The case for omakase
The first time I heard the work "omakase," I had been emailed a secret menu for an "underground dinner party" that enlisted my assistance. The Japanese word means "I'll leave it to you," and diners allow the chef complete control over their dining experience.
The idea was simple: Invite a few people to dinner at an undisclosed location. Don't reveal the menu, the guests or the chef. See who shows up. Knock their socks off. Let them spread the word. He'd cook. I'd be helping in the kitchen, serving, busing, hostessing and whatever else might be needed.
The event transformed my approach to dining. For me, seeing what happens when diners allow a chef to work magic, sans special orders, preconceived notions and picky eaters, was like seeing live blues music for the first time. Rather than a mere convenience or excuse to leave the house, dining out was an act of arts patronage.
As someone who once experienced anxiety over large menus and nutritious choices, I thought about how freeing it is to simply sit back, push the menu away, order a drink, and place your evening in the hands of the capable artist you've come to see. When I get the chance, chef, I'll always leave it to you.
-- Julia Burke
Eating at the bar
For a lot of eaters, fully experiencing a restaurant means waiting at the hostess stand, being seated at a table and interacting with the environment through a single waiter or waitress. It feels welcoming and safe.
For me, I often find this contrived bit of dining theater constricting; I want more action. I find it at the bar.
There are a number of reasons to eat at the bar. It can be less lonely while dining alone; it can mean better service because the bartender is always in front of you; it can be faster if you're in a hurry; and since no one is waiting for your table, there's no rush.
But the number-one reason is that when sitting at the bar, you become a vicarious part of an establishment's particular scene.
For me, eating is as much social as gustatory, and I want to participate. I want to discover what makes a kitchen tick, engage with an employee or gain the perspective of a total stranger next to me.
Not to say that a full sit-down dining experience is anything to be scoffed at, but if you let your inner comfort-seeking introvert always win and direct you to a table, you're missing out.
-- André Darlington
Thinking like a restaurant
I've worked as a cook, an expediter for the dining room, busboy and headwaiter. Where most people only have one point of view, the one from the table, I try to see the experience holistically. When I eat out, I try to put myself in the mind of the chef. If the chicken entree is there as a "safe" option, choose something more adventurous. If one person is lingering over appetizers but everyone else is done, chances are good the chef is going to fire the entree anyway -- meaning some dishes may be cooling by the time they hit your table.
And always arrive right when a restaurant opens or right before it closes. These are the windows where the kitchen can treat each dish with the loving care it deserves.
-- Adam Powell
Adventure on wheels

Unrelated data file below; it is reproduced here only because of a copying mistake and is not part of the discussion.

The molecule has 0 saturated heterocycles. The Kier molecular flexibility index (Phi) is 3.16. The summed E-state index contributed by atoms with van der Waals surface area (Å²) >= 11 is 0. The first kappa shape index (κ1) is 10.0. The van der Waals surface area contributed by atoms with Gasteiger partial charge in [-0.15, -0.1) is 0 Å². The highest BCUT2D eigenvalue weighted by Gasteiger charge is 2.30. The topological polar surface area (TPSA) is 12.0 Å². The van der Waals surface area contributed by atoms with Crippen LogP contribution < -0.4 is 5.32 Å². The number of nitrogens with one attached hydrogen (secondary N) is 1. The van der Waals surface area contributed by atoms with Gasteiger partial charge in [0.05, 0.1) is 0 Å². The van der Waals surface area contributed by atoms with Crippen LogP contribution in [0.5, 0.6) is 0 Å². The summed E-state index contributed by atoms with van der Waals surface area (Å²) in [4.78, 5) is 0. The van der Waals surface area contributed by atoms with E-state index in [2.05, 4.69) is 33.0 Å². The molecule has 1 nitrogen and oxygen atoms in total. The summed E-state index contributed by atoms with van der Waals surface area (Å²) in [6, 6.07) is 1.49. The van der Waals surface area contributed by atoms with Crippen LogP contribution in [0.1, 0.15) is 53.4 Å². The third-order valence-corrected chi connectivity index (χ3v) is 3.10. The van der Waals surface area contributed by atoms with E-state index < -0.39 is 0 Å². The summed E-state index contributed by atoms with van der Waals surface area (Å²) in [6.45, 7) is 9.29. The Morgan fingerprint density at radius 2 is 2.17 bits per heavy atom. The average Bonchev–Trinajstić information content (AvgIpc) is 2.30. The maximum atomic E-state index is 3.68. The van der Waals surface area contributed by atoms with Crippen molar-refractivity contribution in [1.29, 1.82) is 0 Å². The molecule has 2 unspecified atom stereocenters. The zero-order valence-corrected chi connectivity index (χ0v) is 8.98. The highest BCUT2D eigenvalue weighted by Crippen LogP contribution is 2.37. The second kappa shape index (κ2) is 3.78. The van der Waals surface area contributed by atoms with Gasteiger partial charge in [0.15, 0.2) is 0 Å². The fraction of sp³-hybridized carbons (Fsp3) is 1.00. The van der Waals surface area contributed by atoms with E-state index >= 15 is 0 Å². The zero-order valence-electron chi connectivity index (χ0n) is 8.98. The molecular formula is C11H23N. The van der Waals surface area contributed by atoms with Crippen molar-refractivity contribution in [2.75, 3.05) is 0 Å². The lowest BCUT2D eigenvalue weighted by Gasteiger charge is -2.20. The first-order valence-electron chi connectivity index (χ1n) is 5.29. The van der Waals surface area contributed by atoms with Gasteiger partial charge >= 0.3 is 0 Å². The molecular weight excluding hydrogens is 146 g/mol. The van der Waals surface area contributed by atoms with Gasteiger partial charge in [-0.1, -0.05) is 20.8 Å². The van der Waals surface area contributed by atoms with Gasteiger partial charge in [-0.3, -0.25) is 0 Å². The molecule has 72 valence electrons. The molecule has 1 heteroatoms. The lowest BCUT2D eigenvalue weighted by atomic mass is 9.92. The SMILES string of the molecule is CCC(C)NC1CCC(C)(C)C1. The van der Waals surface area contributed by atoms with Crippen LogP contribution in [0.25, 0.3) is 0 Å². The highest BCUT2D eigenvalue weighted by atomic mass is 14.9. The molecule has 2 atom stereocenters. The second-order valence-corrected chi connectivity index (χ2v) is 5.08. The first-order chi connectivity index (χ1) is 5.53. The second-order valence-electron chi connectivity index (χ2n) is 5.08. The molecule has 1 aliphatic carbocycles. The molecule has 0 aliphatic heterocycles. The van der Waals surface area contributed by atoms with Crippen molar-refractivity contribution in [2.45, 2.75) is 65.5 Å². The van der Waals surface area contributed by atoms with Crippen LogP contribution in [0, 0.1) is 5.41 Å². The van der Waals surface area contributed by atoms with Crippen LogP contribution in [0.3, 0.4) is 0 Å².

I trace my curiosity about food sold from small hut-like outlets back to a family trip out west when I was eight. In Scottsbluff, Neb., we saw booths that looked like Fotomat kiosks selling something called "tacos." "What's a taco?" I asked my parents. (First clue that this was long ago is the Fotomat reference; the second, that no one in the family knew what a taco was.) "It's a kind of pancake," I remember them saying.
"Can we get one?"
Now I'm free to step up to any cart, truck, booth or gazebo and order whatever I like. It feels like vacation.
It's easy to chat with the person who cooked your food -- often the same person dishing up the goods.
I love the friendly mother-daughter team who make the home-style Japanese food at the Zen Sushi cart. It was there I first encountered unfussy stews like Oyako-donburi and Niku-Jaga that I liked so much I learned how to make them at home. I love the messages they post on Facebook announcing their specials and reminding their mostly student clientele to "dress warmly" against the cold weather. Zen Sushi has accomplished the trick of bringing a distant land to Madison and yet making downtown Madison more like a neighborhood.
-- Linda Falkenstein
Creating the total beer experience
When I go out, I take a very conscious look at the tap list -- considering what I might want to eat, for proper pairing, but also to add as much value as I can to the experience of a beer out on the town.
I don't always go for the fancy-pants rare taps. Sometimes I want something simple, straightforward, ubiquitous, like a Hopalicious. But I would be lying if I didn't admit to looking over the tap list, scanning for beers I can't get in bottles easily -- your Goose Island Bourbon County Barleywines, your Dave's Brew Farm Funk Series -- and submarining whatever food plans I might have had in the interest of pairing something with a must-drink beer. On very rare occasions, even I, overthinking drinker that I am (just ask my wife), will say to hell with it and drink for beer's sake, pairing be damned.
I love finding sneaky-good tap lists around town: Roast, Blue Moon, Grampa's Pizzeria. Even Dexter's, a spot every beer geek in Madison knows, still surprises me sometimes. I love seeing what elaborate configuration of glassware will carry my beer to my lips at Brasserie V, and whether the inscribed brand matches the beer I'm drinking. I love the first sniff, the first sip, the last. And the impending joy is what makes that first glance at the beer list such an essential and exciting part of my Madison dining experience.